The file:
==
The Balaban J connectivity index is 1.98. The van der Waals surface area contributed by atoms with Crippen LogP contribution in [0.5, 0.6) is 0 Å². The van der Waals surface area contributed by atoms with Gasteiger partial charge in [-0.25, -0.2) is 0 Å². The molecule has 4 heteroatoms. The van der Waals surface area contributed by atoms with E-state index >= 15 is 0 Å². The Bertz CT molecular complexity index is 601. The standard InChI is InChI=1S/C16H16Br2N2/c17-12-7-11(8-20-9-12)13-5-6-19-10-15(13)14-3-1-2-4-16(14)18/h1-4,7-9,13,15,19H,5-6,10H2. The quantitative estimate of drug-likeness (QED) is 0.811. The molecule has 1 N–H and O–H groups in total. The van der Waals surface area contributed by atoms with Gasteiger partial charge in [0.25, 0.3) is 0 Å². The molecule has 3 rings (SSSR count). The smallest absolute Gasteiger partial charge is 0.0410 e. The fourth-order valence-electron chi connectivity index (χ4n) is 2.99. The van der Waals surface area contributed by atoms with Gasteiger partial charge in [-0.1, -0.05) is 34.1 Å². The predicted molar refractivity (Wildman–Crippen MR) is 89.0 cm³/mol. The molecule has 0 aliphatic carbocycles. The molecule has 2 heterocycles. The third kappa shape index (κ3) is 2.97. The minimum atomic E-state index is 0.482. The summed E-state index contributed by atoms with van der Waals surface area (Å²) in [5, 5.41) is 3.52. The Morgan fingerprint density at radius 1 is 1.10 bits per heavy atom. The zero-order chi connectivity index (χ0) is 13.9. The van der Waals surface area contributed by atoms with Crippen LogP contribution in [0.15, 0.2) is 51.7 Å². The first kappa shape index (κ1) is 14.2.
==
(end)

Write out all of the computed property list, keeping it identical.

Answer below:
The Balaban J connectivity index is 1.98. The van der Waals surface area contributed by atoms with Crippen LogP contribution in [0.5, 0.6) is 0 Å². The van der Waals surface area contributed by atoms with Gasteiger partial charge in [-0.25, -0.2) is 0 Å². The molecule has 4 heteroatoms. The van der Waals surface area contributed by atoms with E-state index >= 15 is 0 Å². The Bertz CT molecular complexity index is 601. The standard InChI is InChI=1S/C16H16Br2N2/c17-12-7-11(8-20-9-12)13-5-6-19-10-15(13)14-3-1-2-4-16(14)18/h1-4,7-9,13,15,19H,5-6,10H2. The quantitative estimate of drug-likeness (QED) is 0.811. The molecule has 1 N–H and O–H groups in total. The van der Waals surface area contributed by atoms with Gasteiger partial charge in [0.25, 0.3) is 0 Å². The molecule has 3 rings (SSSR count). The smallest absolute Gasteiger partial charge is 0.0410 e. The fourth-order valence-electron chi connectivity index (χ4n) is 2.99. The van der Waals surface area contributed by atoms with Gasteiger partial charge in [-0.1, -0.05) is 34.1 Å². The predicted molar refractivity (Wildman–Crippen MR) is 89.0 cm³/mol. The molecule has 0 aliphatic carbocycles. The molecule has 2 heterocycles. The third kappa shape index (κ3) is 2.97. The minimum atomic E-state index is 0.482. The summed E-state index contributed by atoms with van der Waals surface area (Å²) in [5, 5.41) is 3.52. The Morgan fingerprint density at radius 1 is 1.10 bits per heavy atom. The zero-order chi connectivity index (χ0) is 13.9. The van der Waals surface area contributed by atoms with Crippen LogP contribution in [0.15, 0.2) is 51.7 Å². The first kappa shape index (κ1) is 14.2.